(Sept. 2014) U.S. Representative Richard Hanna recently announced federal funding for the Oneida Indian Nation and Munson-Williams-Proctor Arts Institute through the Institute of Museum and Library Services (IMLS).
The IMLS chose both the Oneida Indian Nation and Munson-Williams-Proctor Arts Institute for Museums for America and National Leadership grants.
Museums for America (MFA) is the Institute’s largest grant program for museums, supporting projects and ongoing activities that build museums’ capacity to serve their communities. These grants strengthen a museum’s ability to advance life-long learning, build strong communities through civic engagement and cultural opportunities as well as facilitate the discovery of knowledge through exemplary museum stewardship.
National Leadership Grants (NLG) for museums support projects that address current and future needs of the museum field and that have the potential to advance practice in the profession so that museums can improve services for the American public.
“These grants will allow libraries and museums in our community to address their needs to deliver services to the public and serve as educational resources,” Rep. Hanna said. “We can never discount the role these institutions play in our community and to the nation as a whole. Congratulations to both the Oneida Indian Nation and Munson Williams for these awards.”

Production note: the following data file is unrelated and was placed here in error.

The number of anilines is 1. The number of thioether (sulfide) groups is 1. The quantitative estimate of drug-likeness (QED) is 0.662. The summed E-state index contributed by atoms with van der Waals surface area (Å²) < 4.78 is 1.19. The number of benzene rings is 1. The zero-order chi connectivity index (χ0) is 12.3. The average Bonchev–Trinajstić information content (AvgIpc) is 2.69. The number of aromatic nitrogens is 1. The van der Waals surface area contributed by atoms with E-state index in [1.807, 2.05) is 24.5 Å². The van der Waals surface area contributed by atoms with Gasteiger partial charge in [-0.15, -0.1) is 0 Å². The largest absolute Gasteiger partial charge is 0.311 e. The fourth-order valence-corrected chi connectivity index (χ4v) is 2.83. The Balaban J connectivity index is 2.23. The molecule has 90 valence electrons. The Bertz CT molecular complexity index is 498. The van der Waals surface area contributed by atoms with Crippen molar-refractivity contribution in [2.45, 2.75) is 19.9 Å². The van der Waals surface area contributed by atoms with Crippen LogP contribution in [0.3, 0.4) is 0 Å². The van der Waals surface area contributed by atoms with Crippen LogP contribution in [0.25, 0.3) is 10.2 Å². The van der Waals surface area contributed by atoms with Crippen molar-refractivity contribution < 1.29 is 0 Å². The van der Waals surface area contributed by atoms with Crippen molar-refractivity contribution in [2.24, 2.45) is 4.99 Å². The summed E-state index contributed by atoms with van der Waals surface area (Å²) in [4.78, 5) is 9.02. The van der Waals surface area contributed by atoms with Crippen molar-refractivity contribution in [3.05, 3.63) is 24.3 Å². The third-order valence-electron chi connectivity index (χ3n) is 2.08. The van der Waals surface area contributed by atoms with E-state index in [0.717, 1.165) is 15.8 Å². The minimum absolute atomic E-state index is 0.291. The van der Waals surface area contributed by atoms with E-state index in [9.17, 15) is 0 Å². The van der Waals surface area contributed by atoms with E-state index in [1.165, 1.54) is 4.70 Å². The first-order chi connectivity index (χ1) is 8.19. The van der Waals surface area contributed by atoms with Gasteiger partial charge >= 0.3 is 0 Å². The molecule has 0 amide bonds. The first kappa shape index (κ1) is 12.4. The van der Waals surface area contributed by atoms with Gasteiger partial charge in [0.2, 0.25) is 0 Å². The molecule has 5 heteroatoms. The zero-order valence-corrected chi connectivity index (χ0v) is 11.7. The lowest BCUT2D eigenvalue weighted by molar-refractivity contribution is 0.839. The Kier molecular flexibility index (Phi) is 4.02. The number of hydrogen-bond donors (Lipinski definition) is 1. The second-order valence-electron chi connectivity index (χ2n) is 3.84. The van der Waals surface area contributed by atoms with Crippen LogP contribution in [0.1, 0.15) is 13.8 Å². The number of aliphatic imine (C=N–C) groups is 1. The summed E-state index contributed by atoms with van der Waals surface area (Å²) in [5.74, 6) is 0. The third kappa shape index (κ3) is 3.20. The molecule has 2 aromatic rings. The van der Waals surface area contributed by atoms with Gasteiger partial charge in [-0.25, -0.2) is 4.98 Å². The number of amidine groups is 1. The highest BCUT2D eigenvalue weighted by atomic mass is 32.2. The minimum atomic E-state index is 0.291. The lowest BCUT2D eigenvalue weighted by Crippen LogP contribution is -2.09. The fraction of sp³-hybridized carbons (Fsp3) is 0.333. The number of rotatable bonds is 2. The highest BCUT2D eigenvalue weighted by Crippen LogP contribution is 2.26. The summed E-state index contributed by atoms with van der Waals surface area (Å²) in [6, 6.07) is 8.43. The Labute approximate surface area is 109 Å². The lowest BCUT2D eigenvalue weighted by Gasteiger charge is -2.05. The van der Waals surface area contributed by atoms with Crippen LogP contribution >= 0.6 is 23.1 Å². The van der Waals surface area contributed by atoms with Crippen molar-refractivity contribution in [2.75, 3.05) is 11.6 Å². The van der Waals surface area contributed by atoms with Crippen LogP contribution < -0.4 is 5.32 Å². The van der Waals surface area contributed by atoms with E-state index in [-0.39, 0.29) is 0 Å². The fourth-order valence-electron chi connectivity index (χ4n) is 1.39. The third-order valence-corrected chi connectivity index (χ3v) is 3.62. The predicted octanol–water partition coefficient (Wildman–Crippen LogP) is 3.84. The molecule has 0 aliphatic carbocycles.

ABOUT THE GRANTS
Program: Native American Library Services
Institution: Oneida Indian Nation
Award Amount: $6,000
Project Title: Oneida Nation Library Operations and Services
Program: Museums for America
Institution: Munson-Williams-Proctor Institute
Award Amount: $100,029
Matching Amount: $129,558
Project Title: The Core Collections Digitization & Dissemination Project
Project Description: Munson-Williams-Proctor Arts Institute will make 3,000 images of permanent collection artworks available online as an educational resource for the widest possible audience. The institute will create 2,000 new digital images of artworks to supplement approximately 1,000 existing high-quality digital images, install and integrate the industry standard eMuseum System with its website, and author didactic texts for object records that will provide context, interpretation, relationship to other artworks, and historical data. This project will enhance the collection’s usage as a teaching tool by expanding accessibility of major works and nationally significant objects to educators, researchers, and the general public.